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Middle East

Iranian President, Hassan Rouhani, returns from Barack Obama talk to jeers – and cheers – in Tehran


The Iranian President, Hassan Rouhani, was greeted by angry scenes on his return to Tehran from New York yesterday, with his convoy pelted with eggs, shoes and stones amid chants of "Death to America" and "Death to Israel".

But supporters of his controversial decision to break a 34-year silence between the leaders of Iran and America, by speaking to President Barack Obama on Friday, cheered and hailed him as a "lord of peace".

The 15-minute telephone call between the two men was the first conversation between the presidents of the two countries since the 1979 Islamic Revolution. It came after last week's United Nations meeting in New York, and assurances made by Mr Rouhani about Iran's controversial nuclear programme. "We say explicitly that we will be transparent; we say explicitly that we will not build a bomb," he said.

The mixed reaction from the hundreds at Tehran airport was reflected across Iran. The call indicated Iran's growing strength, said Alaeddin Boroujerdi, chairman of Iran's national security and foreign policy commission.

Newspapers quoted former president Akbar Hashemi Rafsanjani: "Rouhani's success in New York is the mark of the divine victory." But international relations professor Mohammad Ali Bassiri, in Etemad, warned: "Many countries, notably the Zionist regime, believe their interests will be jeopardised by a normalisation of relations between Iran and the [US] and will seek to stop it."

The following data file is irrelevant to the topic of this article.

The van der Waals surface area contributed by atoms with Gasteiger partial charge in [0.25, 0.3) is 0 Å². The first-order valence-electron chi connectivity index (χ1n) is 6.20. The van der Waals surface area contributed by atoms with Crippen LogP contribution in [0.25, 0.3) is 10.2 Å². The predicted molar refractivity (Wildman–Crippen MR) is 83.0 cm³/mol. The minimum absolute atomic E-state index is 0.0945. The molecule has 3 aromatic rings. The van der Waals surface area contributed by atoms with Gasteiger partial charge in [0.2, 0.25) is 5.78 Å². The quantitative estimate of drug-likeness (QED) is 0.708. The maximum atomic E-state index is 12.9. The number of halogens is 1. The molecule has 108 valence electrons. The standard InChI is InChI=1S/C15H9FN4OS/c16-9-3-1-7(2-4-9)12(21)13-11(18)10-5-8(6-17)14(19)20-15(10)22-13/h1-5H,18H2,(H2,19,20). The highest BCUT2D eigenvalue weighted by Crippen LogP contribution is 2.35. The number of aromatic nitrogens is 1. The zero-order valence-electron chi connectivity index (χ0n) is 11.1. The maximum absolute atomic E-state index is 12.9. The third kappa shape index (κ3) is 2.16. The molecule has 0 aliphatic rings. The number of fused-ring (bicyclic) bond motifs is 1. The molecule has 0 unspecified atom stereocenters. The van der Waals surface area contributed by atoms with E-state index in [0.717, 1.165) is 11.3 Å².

Mr Rouhani replaced hardliner Mahmoud Ahmadinejad in June. French Foreign Minister Laurent Fabius said yesterday: "There is a very, very sharp change in attitude... we need to see how to translate that into facts."

But Yuval Steinitz, Israel's strategic affairs minister, accused Mr Rouhani of seeking to "smile his way to the bomb".

Israeli PM Benjamin Netanyahu will hold talks with Mr Obama tomorrow to push for a tougher approach on Iran, which already suffers severe economic sanctions over its nuclear programme. And, in a speech on Tuesday to the UN, he will repeat his warnings of the threat posed by Iran to Israel and demand that action be taken.